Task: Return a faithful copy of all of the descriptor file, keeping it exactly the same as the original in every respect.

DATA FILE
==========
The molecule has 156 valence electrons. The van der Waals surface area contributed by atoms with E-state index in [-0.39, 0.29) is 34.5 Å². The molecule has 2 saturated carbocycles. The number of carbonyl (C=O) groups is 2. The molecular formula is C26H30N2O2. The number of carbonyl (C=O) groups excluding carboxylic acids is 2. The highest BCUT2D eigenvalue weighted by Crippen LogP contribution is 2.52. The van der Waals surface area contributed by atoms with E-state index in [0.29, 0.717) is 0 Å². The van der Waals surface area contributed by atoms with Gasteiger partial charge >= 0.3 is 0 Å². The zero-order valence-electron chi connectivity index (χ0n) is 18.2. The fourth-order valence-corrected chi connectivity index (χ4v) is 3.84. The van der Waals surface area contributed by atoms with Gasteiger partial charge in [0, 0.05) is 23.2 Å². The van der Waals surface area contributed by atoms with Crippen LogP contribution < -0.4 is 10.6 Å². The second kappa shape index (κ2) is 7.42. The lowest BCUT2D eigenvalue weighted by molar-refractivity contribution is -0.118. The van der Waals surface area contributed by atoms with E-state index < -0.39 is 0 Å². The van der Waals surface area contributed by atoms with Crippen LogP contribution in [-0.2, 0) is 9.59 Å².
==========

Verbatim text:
The molecule has 156 valence electrons. The van der Waals surface area contributed by atoms with E-state index in [-0.39, 0.29) is 34.5 Å². The molecule has 2 saturated carbocycles. The number of carbonyl (C=O) groups is 2. The molecular formula is C26H30N2O2. The number of carbonyl (C=O) groups excluding carboxylic acids is 2. The highest BCUT2D eigenvalue weighted by Crippen LogP contribution is 2.52. The van der Waals surface area contributed by atoms with E-state index in [0.29, 0.717) is 0 Å². The van der Waals surface area contributed by atoms with Gasteiger partial charge >= 0.3 is 0 Å². The zero-order valence-electron chi connectivity index (χ0n) is 18.2. The fourth-order valence-corrected chi connectivity index (χ4v) is 3.84. The van der Waals surface area contributed by atoms with Gasteiger partial charge in [0, 0.05) is 23.2 Å². The van der Waals surface area contributed by atoms with Crippen LogP contribution < -0.4 is 10.6 Å². The second kappa shape index (κ2) is 7.42. The lowest BCUT2D eigenvalue weighted by molar-refractivity contribution is -0.118. The van der Waals surface area contributed by atoms with E-state index < -0.39 is 0 Å². The van der Waals surface area contributed by atoms with Crippen LogP contribution in [-0.2, 0) is 9.59 Å².